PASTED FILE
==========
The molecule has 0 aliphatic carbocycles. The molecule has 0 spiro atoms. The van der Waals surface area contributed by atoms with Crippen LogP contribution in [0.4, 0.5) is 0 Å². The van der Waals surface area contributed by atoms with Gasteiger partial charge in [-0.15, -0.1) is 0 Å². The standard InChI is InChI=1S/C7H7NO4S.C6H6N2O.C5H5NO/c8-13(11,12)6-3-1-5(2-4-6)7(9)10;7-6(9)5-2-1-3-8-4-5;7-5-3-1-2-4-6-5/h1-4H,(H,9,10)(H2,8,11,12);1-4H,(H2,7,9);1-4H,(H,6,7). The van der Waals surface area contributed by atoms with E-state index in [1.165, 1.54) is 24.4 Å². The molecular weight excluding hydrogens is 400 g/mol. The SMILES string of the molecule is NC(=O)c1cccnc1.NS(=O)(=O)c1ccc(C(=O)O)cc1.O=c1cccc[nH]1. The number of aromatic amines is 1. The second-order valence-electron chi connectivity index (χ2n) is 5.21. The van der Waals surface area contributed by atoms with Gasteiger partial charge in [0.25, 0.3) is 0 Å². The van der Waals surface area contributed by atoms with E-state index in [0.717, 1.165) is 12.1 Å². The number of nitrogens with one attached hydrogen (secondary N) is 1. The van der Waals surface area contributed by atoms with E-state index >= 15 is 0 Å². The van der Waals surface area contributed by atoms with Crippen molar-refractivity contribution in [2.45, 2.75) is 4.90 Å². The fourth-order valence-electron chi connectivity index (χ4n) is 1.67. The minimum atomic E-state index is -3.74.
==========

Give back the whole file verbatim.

The molecule has 0 aliphatic carbocycles. The molecule has 0 spiro atoms. The van der Waals surface area contributed by atoms with Crippen LogP contribution in [0.4, 0.5) is 0 Å². The van der Waals surface area contributed by atoms with Gasteiger partial charge in [-0.15, -0.1) is 0 Å². The standard InChI is InChI=1S/C7H7NO4S.C6H6N2O.C5H5NO/c8-13(11,12)6-3-1-5(2-4-6)7(9)10;7-6(9)5-2-1-3-8-4-5;7-5-3-1-2-4-6-5/h1-4H,(H,9,10)(H2,8,11,12);1-4H,(H2,7,9);1-4H,(H,6,7). The van der Waals surface area contributed by atoms with E-state index in [1.165, 1.54) is 24.4 Å². The molecular weight excluding hydrogens is 400 g/mol. The SMILES string of the molecule is NC(=O)c1cccnc1.NS(=O)(=O)c1ccc(C(=O)O)cc1.O=c1cccc[nH]1. The number of aromatic amines is 1. The second-order valence-electron chi connectivity index (χ2n) is 5.21. The van der Waals surface area contributed by atoms with Gasteiger partial charge in [0.25, 0.3) is 0 Å². The van der Waals surface area contributed by atoms with E-state index in [0.717, 1.165) is 12.1 Å². The number of nitrogens with one attached hydrogen (secondary N) is 1. The van der Waals surface area contributed by atoms with E-state index >= 15 is 0 Å². The van der Waals surface area contributed by atoms with Crippen molar-refractivity contribution in [2.45, 2.75) is 4.90 Å². The fourth-order valence-electron chi connectivity index (χ4n) is 1.67. The minimum atomic E-state index is -3.74.